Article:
A Dark Path

Today is Yom HaShoah, a day of remembrance for victims of the Holocaust. In Israel a siren rings throughout the country for a moment of silence. Here in America we add special prayers to our services and hold programs and vigils. This year the day has special resonance in the wake of the horrific attack against a synagogue in California that killed one congregant and injured others.

The Anti Defamation League published a report showing that anti-Semitic incidents in 2018 were the third highest since 1979, although the number declined from the previous year, which just shows how bad 2017 was. We have now had 2 shootings at synagogues in the past 6 months and the climate in our country and around the world seems to be getting worse.

Yom HaShoah is a day to remind ourselves where anti-Semitism leads. What might start out as jokes and mockery or stereotyping and prejudice can eventually result in radicalization and violence. The Nazis took pre-existing anti-Jewish sentiment in Germany to create an environment of hatred and fear which allowed the Holocaust to happen with virtually no protest from the German people.

Today’s anti-Semitism also desensitizes people to the destructive nature of the ideology. Famed Nazi hunters Beate and Serge Klarsfeld see the rise of nationalism in Europe and America, and the rise of anti-Semitism that goes with it, as “an atmosphere like the beginning of the ’30s”. They worry that the western world is moving down a dark path.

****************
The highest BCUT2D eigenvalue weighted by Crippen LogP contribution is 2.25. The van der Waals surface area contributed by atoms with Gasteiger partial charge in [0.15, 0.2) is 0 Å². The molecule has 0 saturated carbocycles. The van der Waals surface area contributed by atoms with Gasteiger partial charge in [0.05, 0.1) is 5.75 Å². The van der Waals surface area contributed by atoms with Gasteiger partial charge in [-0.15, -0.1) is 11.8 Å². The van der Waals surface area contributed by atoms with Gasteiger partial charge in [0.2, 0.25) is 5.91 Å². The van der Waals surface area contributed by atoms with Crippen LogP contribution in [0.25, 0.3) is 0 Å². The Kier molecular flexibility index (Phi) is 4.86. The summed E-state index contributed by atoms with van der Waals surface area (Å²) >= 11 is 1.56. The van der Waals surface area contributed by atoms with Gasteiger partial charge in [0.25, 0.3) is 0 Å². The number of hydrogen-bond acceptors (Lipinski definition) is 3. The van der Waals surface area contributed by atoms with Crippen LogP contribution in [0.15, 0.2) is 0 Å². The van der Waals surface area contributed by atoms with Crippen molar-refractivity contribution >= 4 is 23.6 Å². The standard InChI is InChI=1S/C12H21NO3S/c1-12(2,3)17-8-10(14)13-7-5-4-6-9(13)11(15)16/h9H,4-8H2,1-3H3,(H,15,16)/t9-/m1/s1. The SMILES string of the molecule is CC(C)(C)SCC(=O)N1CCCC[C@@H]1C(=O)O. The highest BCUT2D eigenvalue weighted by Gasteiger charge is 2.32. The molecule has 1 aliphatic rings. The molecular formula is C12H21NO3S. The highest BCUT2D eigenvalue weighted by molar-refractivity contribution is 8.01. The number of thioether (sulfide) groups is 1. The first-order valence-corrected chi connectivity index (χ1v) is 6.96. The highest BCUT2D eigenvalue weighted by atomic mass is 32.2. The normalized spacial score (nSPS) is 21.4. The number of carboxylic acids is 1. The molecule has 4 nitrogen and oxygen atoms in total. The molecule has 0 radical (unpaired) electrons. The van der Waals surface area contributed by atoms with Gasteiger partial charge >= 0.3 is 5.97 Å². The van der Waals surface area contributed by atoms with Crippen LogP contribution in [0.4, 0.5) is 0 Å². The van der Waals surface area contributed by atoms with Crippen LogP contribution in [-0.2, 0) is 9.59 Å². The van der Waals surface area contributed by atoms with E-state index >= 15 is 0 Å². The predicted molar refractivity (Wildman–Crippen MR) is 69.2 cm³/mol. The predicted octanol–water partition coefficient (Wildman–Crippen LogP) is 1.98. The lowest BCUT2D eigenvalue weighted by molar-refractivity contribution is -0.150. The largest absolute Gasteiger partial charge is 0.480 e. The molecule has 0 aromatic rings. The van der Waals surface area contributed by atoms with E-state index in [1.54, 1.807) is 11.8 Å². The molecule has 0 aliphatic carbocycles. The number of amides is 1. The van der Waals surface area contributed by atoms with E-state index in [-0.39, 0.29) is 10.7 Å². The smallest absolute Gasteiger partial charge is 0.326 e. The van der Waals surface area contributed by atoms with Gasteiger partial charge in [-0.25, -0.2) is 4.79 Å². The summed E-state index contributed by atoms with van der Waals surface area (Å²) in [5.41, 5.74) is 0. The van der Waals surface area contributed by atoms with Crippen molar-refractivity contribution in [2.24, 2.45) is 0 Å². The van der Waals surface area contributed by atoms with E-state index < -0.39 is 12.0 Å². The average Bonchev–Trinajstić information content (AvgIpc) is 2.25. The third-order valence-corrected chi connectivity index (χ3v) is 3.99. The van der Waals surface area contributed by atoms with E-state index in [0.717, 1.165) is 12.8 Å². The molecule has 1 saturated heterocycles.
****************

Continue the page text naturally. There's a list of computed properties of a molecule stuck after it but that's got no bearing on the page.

Who knows where this hatred and bigotry will lead. The world today is different from the world of the 1930s. Israel exists and Jews in America have a great deal of power and are less afraid to use it, but we cannot take these facts for granted. We must continue to educate and stand up to hatred, not just against Jews but against any marginalized group as well.

An interesting essay was published recently in JTA by an Israeli whose family comes from Arab countries. He writes about the disconnect he felt toward Yom HaShoah and the Holocaust because it didn’t happen to his people. His mother told him that the day was important because Jews are “one family” and pain to one part of that family is pain to all, but still he had trouble feeling a personal connection to the tragedy.

The author of the essay notes that the experiences of Jews from Arab lands have often been ignored by Ashkenazi Jews in Israel and America. Just as we learn about the destruction of the Jewish communities in Europe, we should also learn about the hundreds of thousands of Jews forced to leave their homes in the Middle East.

The Holocaust was a unique event in Jewish history, but it did not come out of nowhere. Anti-Semitism has been around for millennia in all corners of the globe. While we may not be able to eliminate it for good, we can at least push it back down into the fringes of society where it can languish and hopefully do less harm.

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